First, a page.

DEAR ABBY: I am a former hospice nurse, now completing my graduate training as a nurse-practitioner in oncology. I am dismayed by the frequency with which physicians and the media ignore or misrepresent hospice as an option for terminally ill people and their families.
Hospice is NOT "giving up." It is changing the focus of care to enhance quality of life. The hospice team of nurses, social workers, chaplains and physicians accompanies patients on a difficult journey with an eye to relieving physical, emotional and spiritual pain and suffering. Hospice care alleviates the fear of dying. Indeed, it allows patients to die with dignity and in a way that enhances the beauty and meaning of life and death for them and their families. -- ROSIE TOWNLEY BAKEWELL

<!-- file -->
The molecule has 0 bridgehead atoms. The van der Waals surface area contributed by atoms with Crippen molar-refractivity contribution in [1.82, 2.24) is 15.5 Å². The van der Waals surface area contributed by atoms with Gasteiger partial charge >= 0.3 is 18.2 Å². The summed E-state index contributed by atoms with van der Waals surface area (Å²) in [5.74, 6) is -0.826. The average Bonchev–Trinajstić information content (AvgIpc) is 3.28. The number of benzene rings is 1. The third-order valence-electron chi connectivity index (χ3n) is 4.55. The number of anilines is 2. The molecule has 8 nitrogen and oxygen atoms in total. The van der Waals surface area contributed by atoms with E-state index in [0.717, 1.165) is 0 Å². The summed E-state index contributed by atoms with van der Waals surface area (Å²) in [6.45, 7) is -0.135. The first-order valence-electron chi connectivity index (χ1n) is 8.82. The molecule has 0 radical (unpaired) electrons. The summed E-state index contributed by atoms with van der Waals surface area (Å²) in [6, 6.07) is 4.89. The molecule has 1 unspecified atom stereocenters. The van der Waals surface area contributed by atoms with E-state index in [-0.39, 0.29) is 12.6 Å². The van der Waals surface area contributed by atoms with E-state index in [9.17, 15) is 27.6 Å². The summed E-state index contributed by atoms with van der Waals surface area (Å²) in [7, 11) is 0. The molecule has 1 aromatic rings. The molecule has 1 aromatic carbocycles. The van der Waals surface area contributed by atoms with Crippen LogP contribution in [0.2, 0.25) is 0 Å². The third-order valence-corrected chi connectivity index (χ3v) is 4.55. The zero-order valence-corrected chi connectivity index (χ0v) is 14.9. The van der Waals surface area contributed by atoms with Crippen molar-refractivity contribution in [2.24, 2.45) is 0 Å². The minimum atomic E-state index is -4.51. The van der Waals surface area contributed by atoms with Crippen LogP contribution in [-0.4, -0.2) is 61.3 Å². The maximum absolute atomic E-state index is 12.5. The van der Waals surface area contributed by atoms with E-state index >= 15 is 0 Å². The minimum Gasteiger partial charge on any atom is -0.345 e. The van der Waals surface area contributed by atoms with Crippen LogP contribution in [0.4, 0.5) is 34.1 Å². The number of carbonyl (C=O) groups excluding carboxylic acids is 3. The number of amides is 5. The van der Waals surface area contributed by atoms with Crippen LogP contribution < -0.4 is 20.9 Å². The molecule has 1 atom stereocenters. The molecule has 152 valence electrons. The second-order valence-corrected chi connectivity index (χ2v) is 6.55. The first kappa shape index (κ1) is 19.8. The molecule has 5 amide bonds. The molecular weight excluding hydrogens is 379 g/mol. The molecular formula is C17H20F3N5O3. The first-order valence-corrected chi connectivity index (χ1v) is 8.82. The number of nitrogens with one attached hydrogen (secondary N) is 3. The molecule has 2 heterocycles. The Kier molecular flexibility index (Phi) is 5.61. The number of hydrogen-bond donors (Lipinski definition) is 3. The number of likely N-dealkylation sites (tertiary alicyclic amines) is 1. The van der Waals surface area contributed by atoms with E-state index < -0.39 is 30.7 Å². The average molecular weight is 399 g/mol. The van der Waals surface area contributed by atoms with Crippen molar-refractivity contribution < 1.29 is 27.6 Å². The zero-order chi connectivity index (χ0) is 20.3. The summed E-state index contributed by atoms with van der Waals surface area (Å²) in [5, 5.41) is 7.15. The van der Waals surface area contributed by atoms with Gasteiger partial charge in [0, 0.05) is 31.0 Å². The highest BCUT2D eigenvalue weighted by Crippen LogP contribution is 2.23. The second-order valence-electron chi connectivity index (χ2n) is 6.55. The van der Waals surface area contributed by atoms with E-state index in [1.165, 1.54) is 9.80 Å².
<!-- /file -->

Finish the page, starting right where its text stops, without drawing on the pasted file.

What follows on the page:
DEAR ROSIE: I hope your letter generates the kind of response it deserves, because it's an important one as our population ages. I'm sad to say that even today, patients die protracted and painful deaths because some physicians and misguided but well-intentioned families seem unable or unwilling to admit that the person is terminal. Perhaps some of the fault lies with the medical schools, which have not given end-of-life issues enough attention in their curricula.
Since everyone has to die, a death with dignity seems like the way to make every minute of life one that's worth living.